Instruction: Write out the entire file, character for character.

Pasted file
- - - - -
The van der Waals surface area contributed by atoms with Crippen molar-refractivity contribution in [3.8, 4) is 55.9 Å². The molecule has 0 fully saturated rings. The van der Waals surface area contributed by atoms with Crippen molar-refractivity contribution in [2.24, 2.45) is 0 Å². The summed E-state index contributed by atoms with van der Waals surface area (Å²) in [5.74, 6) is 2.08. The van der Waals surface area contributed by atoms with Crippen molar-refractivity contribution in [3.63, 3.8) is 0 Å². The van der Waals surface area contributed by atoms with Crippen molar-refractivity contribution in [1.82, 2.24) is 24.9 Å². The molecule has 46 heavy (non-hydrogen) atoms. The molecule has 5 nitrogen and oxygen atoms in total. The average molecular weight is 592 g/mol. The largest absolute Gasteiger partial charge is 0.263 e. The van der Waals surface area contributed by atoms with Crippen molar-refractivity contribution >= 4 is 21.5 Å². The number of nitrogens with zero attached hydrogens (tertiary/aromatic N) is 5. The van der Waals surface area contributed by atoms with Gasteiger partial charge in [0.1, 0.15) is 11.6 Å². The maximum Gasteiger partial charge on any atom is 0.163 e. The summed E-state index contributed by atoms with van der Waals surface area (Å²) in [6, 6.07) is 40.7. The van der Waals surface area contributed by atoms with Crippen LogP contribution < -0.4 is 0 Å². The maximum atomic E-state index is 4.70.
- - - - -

The van der Waals surface area contributed by atoms with Crippen molar-refractivity contribution in [3.8, 4) is 55.9 Å². The molecule has 0 fully saturated rings. The van der Waals surface area contributed by atoms with Crippen molar-refractivity contribution in [2.24, 2.45) is 0 Å². The summed E-state index contributed by atoms with van der Waals surface area (Å²) in [5.74, 6) is 2.08. The van der Waals surface area contributed by atoms with Crippen molar-refractivity contribution in [3.63, 3.8) is 0 Å². The van der Waals surface area contributed by atoms with Crippen molar-refractivity contribution in [1.82, 2.24) is 24.9 Å². The molecule has 46 heavy (non-hydrogen) atoms. The molecule has 5 nitrogen and oxygen atoms in total. The average molecular weight is 592 g/mol. The largest absolute Gasteiger partial charge is 0.263 e. The van der Waals surface area contributed by atoms with Crippen molar-refractivity contribution >= 4 is 21.5 Å². The number of nitrogens with zero attached hydrogens (tertiary/aromatic N) is 5. The van der Waals surface area contributed by atoms with Gasteiger partial charge in [0.1, 0.15) is 11.6 Å². The maximum Gasteiger partial charge on any atom is 0.163 e. The summed E-state index contributed by atoms with van der Waals surface area (Å²) in [6, 6.07) is 40.7. The van der Waals surface area contributed by atoms with Crippen LogP contribution < -0.4 is 0 Å². The maximum atomic E-state index is 4.70.